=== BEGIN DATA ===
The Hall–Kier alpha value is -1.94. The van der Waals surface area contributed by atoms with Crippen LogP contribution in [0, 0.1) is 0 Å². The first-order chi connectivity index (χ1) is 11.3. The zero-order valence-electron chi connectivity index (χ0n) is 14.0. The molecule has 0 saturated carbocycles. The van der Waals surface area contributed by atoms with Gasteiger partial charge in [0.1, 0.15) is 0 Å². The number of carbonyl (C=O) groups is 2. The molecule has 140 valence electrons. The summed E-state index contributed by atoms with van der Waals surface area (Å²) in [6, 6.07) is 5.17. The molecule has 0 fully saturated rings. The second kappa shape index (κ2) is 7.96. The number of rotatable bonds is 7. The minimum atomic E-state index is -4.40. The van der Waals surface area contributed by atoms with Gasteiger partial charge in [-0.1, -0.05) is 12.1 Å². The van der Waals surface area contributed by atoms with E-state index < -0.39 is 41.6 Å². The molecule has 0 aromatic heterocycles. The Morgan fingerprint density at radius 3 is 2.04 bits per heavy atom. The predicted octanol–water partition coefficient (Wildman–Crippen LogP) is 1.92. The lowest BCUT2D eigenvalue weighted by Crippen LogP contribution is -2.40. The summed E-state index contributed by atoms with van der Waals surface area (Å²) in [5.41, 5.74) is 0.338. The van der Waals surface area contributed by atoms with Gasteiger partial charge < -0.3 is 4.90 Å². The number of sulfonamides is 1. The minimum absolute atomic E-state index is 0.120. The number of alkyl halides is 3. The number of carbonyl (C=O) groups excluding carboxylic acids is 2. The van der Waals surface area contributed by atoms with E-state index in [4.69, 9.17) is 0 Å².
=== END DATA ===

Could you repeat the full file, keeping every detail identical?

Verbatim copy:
The Hall–Kier alpha value is -1.94. The van der Waals surface area contributed by atoms with Crippen LogP contribution in [0, 0.1) is 0 Å². The first-order chi connectivity index (χ1) is 11.3. The zero-order valence-electron chi connectivity index (χ0n) is 14.0. The molecule has 0 saturated carbocycles. The van der Waals surface area contributed by atoms with Gasteiger partial charge in [0.1, 0.15) is 0 Å². The number of carbonyl (C=O) groups is 2. The molecule has 140 valence electrons. The summed E-state index contributed by atoms with van der Waals surface area (Å²) in [6, 6.07) is 5.17. The molecule has 0 fully saturated rings. The second kappa shape index (κ2) is 7.96. The number of rotatable bonds is 7. The minimum atomic E-state index is -4.40. The van der Waals surface area contributed by atoms with Gasteiger partial charge in [-0.1, -0.05) is 12.1 Å². The van der Waals surface area contributed by atoms with E-state index < -0.39 is 41.6 Å². The molecule has 0 aromatic heterocycles. The Morgan fingerprint density at radius 3 is 2.04 bits per heavy atom. The predicted octanol–water partition coefficient (Wildman–Crippen LogP) is 1.92. The lowest BCUT2D eigenvalue weighted by Crippen LogP contribution is -2.40. The summed E-state index contributed by atoms with van der Waals surface area (Å²) in [5.41, 5.74) is 0.338. The van der Waals surface area contributed by atoms with Gasteiger partial charge < -0.3 is 4.90 Å². The number of sulfonamides is 1. The minimum absolute atomic E-state index is 0.120. The number of alkyl halides is 3. The number of carbonyl (C=O) groups excluding carboxylic acids is 2. The van der Waals surface area contributed by atoms with E-state index in [4.69, 9.17) is 0 Å².